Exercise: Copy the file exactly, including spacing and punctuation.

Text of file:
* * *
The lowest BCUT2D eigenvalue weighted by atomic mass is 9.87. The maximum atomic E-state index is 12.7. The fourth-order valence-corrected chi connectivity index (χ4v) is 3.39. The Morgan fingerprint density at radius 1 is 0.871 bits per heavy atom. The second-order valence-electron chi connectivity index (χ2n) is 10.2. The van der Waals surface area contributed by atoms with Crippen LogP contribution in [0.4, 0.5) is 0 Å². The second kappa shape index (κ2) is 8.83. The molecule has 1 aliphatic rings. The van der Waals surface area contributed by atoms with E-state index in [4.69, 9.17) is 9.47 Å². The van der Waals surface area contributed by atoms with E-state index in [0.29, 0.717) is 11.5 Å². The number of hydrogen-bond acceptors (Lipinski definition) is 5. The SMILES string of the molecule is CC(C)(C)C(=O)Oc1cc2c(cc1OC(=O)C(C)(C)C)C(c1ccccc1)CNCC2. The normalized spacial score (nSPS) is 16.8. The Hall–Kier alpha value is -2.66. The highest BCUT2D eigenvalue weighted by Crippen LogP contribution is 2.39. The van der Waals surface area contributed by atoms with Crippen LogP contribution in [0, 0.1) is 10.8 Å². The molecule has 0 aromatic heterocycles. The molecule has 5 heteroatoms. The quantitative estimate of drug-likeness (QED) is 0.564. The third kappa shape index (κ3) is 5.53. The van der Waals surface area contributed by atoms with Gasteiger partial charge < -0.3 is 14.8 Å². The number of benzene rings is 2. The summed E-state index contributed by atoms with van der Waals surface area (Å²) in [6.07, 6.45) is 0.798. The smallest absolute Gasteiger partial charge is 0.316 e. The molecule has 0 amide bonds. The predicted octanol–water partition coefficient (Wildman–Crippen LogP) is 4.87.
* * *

The lowest BCUT2D eigenvalue weighted by atomic mass is 9.87. The maximum atomic E-state index is 12.7. The fourth-order valence-corrected chi connectivity index (χ4v) is 3.39. The Morgan fingerprint density at radius 1 is 0.871 bits per heavy atom. The second-order valence-electron chi connectivity index (χ2n) is 10.2. The van der Waals surface area contributed by atoms with Crippen LogP contribution in [0.4, 0.5) is 0 Å². The second kappa shape index (κ2) is 8.83. The molecule has 1 aliphatic rings. The van der Waals surface area contributed by atoms with E-state index in [4.69, 9.17) is 9.47 Å². The van der Waals surface area contributed by atoms with E-state index in [0.29, 0.717) is 11.5 Å². The number of hydrogen-bond acceptors (Lipinski definition) is 5. The SMILES string of the molecule is CC(C)(C)C(=O)Oc1cc2c(cc1OC(=O)C(C)(C)C)C(c1ccccc1)CNCC2. The normalized spacial score (nSPS) is 16.8. The Hall–Kier alpha value is -2.66. The highest BCUT2D eigenvalue weighted by Crippen LogP contribution is 2.39. The van der Waals surface area contributed by atoms with Crippen LogP contribution in [0, 0.1) is 10.8 Å². The molecule has 0 aromatic heterocycles. The molecule has 5 heteroatoms. The quantitative estimate of drug-likeness (QED) is 0.564. The third kappa shape index (κ3) is 5.53. The van der Waals surface area contributed by atoms with Gasteiger partial charge < -0.3 is 14.8 Å². The number of benzene rings is 2. The summed E-state index contributed by atoms with van der Waals surface area (Å²) in [6.07, 6.45) is 0.798. The smallest absolute Gasteiger partial charge is 0.316 e. The molecule has 0 amide bonds. The predicted octanol–water partition coefficient (Wildman–Crippen LogP) is 4.87.